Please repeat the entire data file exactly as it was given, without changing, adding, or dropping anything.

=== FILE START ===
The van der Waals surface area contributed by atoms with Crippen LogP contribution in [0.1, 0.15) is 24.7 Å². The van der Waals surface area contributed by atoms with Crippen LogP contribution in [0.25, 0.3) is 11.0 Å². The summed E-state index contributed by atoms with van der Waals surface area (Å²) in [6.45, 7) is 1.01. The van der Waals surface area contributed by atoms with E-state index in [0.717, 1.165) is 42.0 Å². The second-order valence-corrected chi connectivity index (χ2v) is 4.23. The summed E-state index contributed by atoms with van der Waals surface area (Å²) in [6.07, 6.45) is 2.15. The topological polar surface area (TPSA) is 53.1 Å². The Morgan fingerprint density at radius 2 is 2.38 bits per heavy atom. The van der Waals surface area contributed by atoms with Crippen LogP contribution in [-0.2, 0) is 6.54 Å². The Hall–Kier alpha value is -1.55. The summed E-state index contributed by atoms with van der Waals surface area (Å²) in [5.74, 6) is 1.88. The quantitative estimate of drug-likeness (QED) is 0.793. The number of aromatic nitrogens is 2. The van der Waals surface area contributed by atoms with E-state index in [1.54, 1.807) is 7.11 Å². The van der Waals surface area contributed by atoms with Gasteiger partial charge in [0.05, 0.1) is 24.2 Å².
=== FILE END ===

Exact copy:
The van der Waals surface area contributed by atoms with Crippen LogP contribution in [0.1, 0.15) is 24.7 Å². The van der Waals surface area contributed by atoms with Crippen LogP contribution in [0.25, 0.3) is 11.0 Å². The summed E-state index contributed by atoms with van der Waals surface area (Å²) in [6.45, 7) is 1.01. The van der Waals surface area contributed by atoms with E-state index in [0.717, 1.165) is 42.0 Å². The second-order valence-corrected chi connectivity index (χ2v) is 4.23. The summed E-state index contributed by atoms with van der Waals surface area (Å²) in [6.07, 6.45) is 2.15. The topological polar surface area (TPSA) is 53.1 Å². The Morgan fingerprint density at radius 2 is 2.38 bits per heavy atom. The van der Waals surface area contributed by atoms with Crippen LogP contribution in [-0.2, 0) is 6.54 Å². The Hall–Kier alpha value is -1.55. The summed E-state index contributed by atoms with van der Waals surface area (Å²) in [5.74, 6) is 1.88. The quantitative estimate of drug-likeness (QED) is 0.793. The number of aromatic nitrogens is 2. The van der Waals surface area contributed by atoms with E-state index in [1.54, 1.807) is 7.11 Å². The van der Waals surface area contributed by atoms with Gasteiger partial charge in [0.05, 0.1) is 24.2 Å².